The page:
Chronic Kidney Disease
More than 30 million people across the world are living with the condition of CKD (chronic kidney disease). This condition refers to the lasting damage to an individual’s kidneys which can get worse over time. In fact, in the worst cases, if the damage is very bad, your kidneys might even stop working. This stage is known as kidney failure or end-stage renal disease (ESRD), to be medically precise. When your kidneys fail, you will need a kidney transplant or dialysis to live.
What Causes CKD (Chronic Kidney Disease)?
Usually, anyone has the chance to develop CKD. However, few people are more at risk than others. Few things that increase your risk for chronic kidney disease include:
- Hypertension (high blood pressure)
- Heart disease
- Having a genetic trait
- Being over 60 years old
What Are The Symptoms Of Kidney Failure?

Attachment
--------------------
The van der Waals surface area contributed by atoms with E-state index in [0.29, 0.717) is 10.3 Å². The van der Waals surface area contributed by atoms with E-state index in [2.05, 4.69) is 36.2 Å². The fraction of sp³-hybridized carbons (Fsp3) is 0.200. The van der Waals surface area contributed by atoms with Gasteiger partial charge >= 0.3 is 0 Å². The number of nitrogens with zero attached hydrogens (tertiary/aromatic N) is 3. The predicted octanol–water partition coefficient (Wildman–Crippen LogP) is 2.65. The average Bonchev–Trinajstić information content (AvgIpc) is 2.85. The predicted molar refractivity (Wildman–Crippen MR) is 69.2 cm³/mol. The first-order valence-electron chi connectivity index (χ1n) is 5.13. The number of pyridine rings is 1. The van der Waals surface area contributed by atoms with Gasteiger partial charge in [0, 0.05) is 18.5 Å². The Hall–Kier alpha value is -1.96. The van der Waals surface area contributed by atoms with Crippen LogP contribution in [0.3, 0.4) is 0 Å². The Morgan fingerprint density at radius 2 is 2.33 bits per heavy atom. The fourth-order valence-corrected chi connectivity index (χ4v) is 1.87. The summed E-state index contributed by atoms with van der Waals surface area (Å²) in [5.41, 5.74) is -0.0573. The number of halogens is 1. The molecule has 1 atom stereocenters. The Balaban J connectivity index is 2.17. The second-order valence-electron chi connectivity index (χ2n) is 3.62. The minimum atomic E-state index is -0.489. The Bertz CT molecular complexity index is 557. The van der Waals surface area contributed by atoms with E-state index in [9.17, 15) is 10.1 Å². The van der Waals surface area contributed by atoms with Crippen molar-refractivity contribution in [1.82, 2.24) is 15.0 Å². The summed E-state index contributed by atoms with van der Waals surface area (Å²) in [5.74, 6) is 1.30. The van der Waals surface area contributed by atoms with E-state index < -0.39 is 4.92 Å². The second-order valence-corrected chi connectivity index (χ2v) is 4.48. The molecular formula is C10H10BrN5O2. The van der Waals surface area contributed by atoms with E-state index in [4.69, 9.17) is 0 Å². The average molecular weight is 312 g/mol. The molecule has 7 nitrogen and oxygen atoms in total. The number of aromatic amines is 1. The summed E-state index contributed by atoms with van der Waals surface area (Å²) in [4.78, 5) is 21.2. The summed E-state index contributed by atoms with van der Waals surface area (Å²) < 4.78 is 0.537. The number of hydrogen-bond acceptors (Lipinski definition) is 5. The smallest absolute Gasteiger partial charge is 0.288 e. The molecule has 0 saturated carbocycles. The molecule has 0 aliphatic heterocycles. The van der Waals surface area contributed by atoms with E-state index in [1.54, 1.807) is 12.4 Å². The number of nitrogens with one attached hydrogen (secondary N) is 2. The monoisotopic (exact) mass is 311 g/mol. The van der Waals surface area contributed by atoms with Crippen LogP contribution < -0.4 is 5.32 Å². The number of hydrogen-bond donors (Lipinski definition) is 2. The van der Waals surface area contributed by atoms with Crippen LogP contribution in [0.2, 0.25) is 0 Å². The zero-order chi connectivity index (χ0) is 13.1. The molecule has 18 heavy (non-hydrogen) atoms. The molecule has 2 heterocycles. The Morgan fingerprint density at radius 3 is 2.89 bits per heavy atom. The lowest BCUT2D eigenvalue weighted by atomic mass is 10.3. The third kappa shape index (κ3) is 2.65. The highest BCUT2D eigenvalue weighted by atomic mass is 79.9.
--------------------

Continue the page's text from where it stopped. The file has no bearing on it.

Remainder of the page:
Whenever you are noticing one or more of the following symptoms, know the warning signs:
- Muscle cramps
- Nausea and vomiting
- Not feeling hungry
- Swelling in your ankles or feet
- Too much urine or not enough urine
- Trouble catching your breath
- Trouble sleeping
Chronic kidney disease, also called chronic kidney failure, refers to the gradual loss of kidney function. Usually, human kidneys filter excess fluids and wastes from human blood and transform them into urine. Whenever chronic kidney disease reaches an advanced stage, electrolytes, fluids, and wastes might build up in one’s body.
In the preliminary stage of chronic kidney disease, one might face a few symptoms or signs. Usually, CKD is a slow and progressive decay happening over several years. Gradually, a person develops permanent kidney failure.
This condition, also known as chronic renal failure, is much more widespread than common people realize. In most of the cases, it goes undiagnosed until the final stage emerges.
Fast Facts On Chronic Kidney Disease:
- Common symptoms include high blood pressure, blood in urine and fatigue.
- Causes include specific kidney disease, diabetes, and polycystic kidney disease.
- There is no cure for this condition. Treatment is only focused on reducing symptoms.
- However, diagnosis commonly occurs after kidney scans, blood tests or biopsy.